The newest addition to the product line, the B1000, is a compact single rack-unit server with dual power supplies, solid state hard drive and high-capacity SATA2 RAID storage. IP Capture enables simultaneous broadcast of live streams and IP-to-file capture for archival broadcast. The unit thus becomes ideal for supporting time-shifted local programming for VOD access. And it interoperates seamlessly with digital ad-insertion and embedded EBIF (Enhanced TV Binary Interchange Format) triggers to support interactivity in local programming, Lerman says.

Now operators can activate greater operational efficiencies with the HyperCaster by using the cloud-based TelVue Connect platform to handle large media file uploads, content management, transcoding for different destination networks or devices and scheduling, Lerman adds. This means personnel coordinating placement of content and advertising across multiple channels in accord with pre-arranged schedules only require a broadband connection and a browser to do what it once took many people handling tapes, DVDs and other materials at the local level to do.

And the same applies to contributors in their supply of content to the operator, Lerman notes. Contributors can submit content directly to the cloud using any Web browser via simple drag-and-drop, he says.

“In the cloud, content is automatically converted to the proper format and delivered to the operator’s broadcast server,” he explains. “The platform allows contributors to self-manage their episodes within a series, which effectively distributes the channel scheduling task among the contributors.”

The TelVue system can be tightly integrated with existing traffic and billing system, simplifying the sales of infomercials and leased access options within accustomed operating domains, Lerman says. Or they can use the scheduling system that’s native to the platform. Either way, he adds, “It’s a very sophisticated workflow that allows trafficking and billing to be applied to multiple HyperCasters.”

This means that in addition to streamlining operations at the local level the TelVue technologies allow operators to consolidate LO/LA operations for multiple localities in tandem with other efforts aimed at achieving more centralized operations. As a case in point, earlier this year Charter Communications deployed HyperCaster servers to deliver long-form advertising in the Los Angeles area.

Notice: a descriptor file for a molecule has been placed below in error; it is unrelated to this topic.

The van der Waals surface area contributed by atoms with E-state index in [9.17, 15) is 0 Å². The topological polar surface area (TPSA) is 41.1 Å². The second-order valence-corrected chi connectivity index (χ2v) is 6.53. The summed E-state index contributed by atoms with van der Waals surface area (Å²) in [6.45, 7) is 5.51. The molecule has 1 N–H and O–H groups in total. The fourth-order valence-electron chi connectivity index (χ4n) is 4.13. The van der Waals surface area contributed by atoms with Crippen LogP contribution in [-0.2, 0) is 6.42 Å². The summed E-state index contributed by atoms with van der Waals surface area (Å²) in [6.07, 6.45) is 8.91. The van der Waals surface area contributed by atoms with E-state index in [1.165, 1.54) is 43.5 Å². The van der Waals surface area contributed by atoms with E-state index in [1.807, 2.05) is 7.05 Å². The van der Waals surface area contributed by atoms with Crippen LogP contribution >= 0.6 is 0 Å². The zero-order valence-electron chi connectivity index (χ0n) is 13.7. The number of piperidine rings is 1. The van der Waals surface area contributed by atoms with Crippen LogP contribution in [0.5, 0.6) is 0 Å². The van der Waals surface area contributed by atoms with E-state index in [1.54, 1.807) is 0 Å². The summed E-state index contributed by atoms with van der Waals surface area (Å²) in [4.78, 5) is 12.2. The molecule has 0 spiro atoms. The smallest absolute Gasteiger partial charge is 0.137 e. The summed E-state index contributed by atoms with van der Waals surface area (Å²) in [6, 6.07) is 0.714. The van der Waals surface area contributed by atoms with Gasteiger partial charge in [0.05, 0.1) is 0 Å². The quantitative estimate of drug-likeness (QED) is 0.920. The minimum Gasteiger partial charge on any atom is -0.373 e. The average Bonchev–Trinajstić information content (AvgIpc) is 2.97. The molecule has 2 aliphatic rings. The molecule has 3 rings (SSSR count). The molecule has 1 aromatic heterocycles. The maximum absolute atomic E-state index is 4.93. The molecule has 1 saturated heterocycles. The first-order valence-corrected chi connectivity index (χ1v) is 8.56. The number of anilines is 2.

The move allowed Charter to consolidate infomercial servicing from multiple headend locations into its regional fiber-fed facility. This reduced both capital and operational costs by delivering seven infomercial channels to more than 380,000 customers in the market, says Clint Blackburn, manager for digital encoding at Charter Media.

“There are many efficiencies Charter gains from this regional consolidation, but the most important benefits are experienced by our advertising clients,” Blackburn says. “With Charter Media’s new technology, our clients’ advertisements and infomercials have speed-to-market advantage and great brand visibility.”

In another manifestation of how operators are exploiting these capabilities, Cox Communications has leveraged the flexibility of the HyperCaster to introduce HD versions of some of its local content,” Andrews says. “We’re working with Cox in a couple of markets where they previously launched hyperlocal channels in SD and now are going to HD,” he says. “It means they’re dedicated more bandwidth to this type of service, which they wouldn’t be doing if they didn’t see value in it.”

Beyond the cable/telco market for LO/LA services TelVue is working in many other areas where the cloud-based operational flexibility combined with the efficiencies of the HyperCasting servers are paying dividends. For example, content broadcasters operating from satellite feeds can extend their reach terrestrially to multiple distribution networks, including over-the-top outlets.

“We have an infomercial customer who wants to experiment on OTT,” Andrews says. “We’re also working with BrightStar, which is positioned as an aggregator of religious programming from various groups.” TelVue also supports a wide range of public access programming for access through the Community TV channel hosted on the Roku platform.

Another new step involves launch of “CloudCast,” which allows customers to leverage TelVue-hosted HyperCasters in conjunction with the TelVue Connect management platform to eliminate the need for physical deployments of the broadcast servers. “This enables media companies to launch multi-channel services over-the-top without having to use traditional broadcasting modes,” Andrews says. “It supports professional quality linear channels for streaming online, including the major adaptive rate formats required to reach multiple devices.”